Hermine Brunner, MD, Principal Investigator
Although research shows that thinking and memory are affected by lupus, there is currently no way to test for this complication, known as neuropsychiatric lupus (NPSLE), in the clinical setting. This study is employing magnetic resonance imaging to explore how NPSLE affects the nervous system and aims to produce a clinic-useable screening tool for NPSLE.
This project has three specific aims:
Preliminary results from functional MRI scanning show abnormalities even in children with pediatric lupus who do not have NPSLE. Additionally, preliminary testing suggests that Ped-ANAM performance is markedly different in patients with NPSLE versus pediatric lupus patients with normal cognition.
Michael Seid, PhD, Principal Investigator
Health-related quality of life (HRQOL), an individual’s perceptions of his or her physical, psychosocial and role functioning with respect to his or her health, is a key outcome in clinical care of, and clinical trials for, children with juvenile idiopathic arthritis (JIA). Implicit in the measurement of HRQOL as a JIA outcome is the notion that medical interventions, such as drug therapies, can affect not only clinical parameters but also more distal outcomes, such as HRQOL. While much research has focused on understanding how biological and physiological variables affect disease outcomes, far less is known about how changes in clinical parameters are related to improvement in HRQOL.
Our preliminary data suggest that, even with excellent disease control through the use of biologic medications, about half of children with polyarticular arthritis will continue to have a lower quality of life than healthy children. Without a thorough understanding of the determinants of HRQOL and identification of potential modifiers, many children with JIA, even those treated with biologics who have well-controlled arthritis, will continue to experience suboptimal HRQOL. This study’s long-term goal, then, is to improve HRQOL for children with JIA.
Our central hypothesis is that HRQOL is determined only in part by medical parameters, and that non-medical parameters have both direct and indirect effects on the HRQOL of children with JIA. Preliminary analysis of our data suggests that there is an association between medical parameters and HRQOL in the context of treatment, but there is substantial unexplained variance in HRQOL for children with well-controlled arthritis and for children with polyarticular JIA treated for 12 months with biologics.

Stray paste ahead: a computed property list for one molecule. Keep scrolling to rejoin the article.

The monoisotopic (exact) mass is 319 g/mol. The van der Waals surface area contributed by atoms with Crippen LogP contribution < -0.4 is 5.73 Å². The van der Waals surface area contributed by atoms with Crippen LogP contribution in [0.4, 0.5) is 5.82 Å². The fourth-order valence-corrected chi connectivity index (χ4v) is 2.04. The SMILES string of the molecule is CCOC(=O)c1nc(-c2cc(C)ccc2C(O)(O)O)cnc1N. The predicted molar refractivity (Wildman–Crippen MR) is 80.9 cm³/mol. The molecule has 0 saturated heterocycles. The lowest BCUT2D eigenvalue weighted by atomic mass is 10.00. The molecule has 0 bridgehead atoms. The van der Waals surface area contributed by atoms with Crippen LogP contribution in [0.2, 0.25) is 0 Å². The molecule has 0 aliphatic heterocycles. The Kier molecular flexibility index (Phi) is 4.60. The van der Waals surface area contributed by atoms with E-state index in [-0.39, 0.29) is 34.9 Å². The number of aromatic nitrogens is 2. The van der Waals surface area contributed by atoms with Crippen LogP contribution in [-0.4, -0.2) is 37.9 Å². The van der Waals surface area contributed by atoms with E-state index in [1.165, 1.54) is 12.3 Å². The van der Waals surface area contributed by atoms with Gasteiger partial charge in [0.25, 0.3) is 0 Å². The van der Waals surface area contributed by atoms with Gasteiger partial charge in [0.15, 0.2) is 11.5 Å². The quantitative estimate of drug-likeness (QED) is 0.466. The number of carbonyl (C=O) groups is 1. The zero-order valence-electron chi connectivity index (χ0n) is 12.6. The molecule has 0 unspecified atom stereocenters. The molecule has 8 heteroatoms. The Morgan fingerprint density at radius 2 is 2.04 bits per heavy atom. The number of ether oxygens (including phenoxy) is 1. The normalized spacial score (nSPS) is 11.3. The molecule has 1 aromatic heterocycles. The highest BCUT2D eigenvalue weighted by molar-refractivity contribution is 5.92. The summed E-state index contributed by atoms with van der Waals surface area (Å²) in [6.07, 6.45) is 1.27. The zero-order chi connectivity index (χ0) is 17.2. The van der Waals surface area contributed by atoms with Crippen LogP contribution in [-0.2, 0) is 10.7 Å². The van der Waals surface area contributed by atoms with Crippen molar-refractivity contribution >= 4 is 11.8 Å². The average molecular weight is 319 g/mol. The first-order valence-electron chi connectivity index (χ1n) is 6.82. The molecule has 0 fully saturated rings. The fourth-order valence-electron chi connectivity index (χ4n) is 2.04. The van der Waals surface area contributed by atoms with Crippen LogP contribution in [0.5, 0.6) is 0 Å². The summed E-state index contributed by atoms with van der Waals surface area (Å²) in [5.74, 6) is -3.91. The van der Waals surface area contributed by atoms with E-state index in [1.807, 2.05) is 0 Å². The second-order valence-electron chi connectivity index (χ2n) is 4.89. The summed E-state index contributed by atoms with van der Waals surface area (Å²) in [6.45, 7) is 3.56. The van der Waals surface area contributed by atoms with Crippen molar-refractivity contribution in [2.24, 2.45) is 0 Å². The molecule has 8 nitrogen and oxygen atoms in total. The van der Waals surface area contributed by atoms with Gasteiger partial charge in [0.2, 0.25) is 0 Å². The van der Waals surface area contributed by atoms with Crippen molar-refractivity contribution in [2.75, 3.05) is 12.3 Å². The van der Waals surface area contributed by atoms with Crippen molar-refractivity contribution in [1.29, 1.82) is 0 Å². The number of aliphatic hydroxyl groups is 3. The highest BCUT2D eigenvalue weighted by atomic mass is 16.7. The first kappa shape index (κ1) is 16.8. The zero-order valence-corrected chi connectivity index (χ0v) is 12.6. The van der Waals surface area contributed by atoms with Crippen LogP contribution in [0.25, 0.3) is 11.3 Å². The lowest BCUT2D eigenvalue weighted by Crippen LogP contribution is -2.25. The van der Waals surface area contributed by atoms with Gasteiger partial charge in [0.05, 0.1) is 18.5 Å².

We will perform a prospective longitudinal cohort study to test our central hypothesis. We will recruit current patients in treatment for six months or less, as well as new patients, and will collect survey data semiannually, for a total of three assessments (baseline, six months and 12 months). This research has two specific aims:
This study represents a novel approach to understanding how clinical parameters and treatment affect HRQOL in children with JIA. It is the first prospective study of HRQOL determinants in this population. Our hope is that this project will lead to a thorough understanding of the main medical and non-medical drivers of HRQOL in children with JIA, thus providing foundational knowledge to develop therapeutic interventions aimed at improving HRQOL.
Seid M, Opipari L, Huang B, Brunner HI, Lovell DJ. Disease control and health-related quality of life in juvenile idiopathic arthritis. Arthritis Rheum. 61(3):393-9. Mar 15, 2009.
3333 Burnet Avenue, Cincinnati, Ohio 45229-3026 | 1-513-636-4200 | 1-800-344-2462 | TTY: 1-513-636-4900
New to Cincinnati Children’s or live outside of the Tristate area? 1-877-881-8479
© 1999-2015 Cincinnati Children's Hospital Medical Center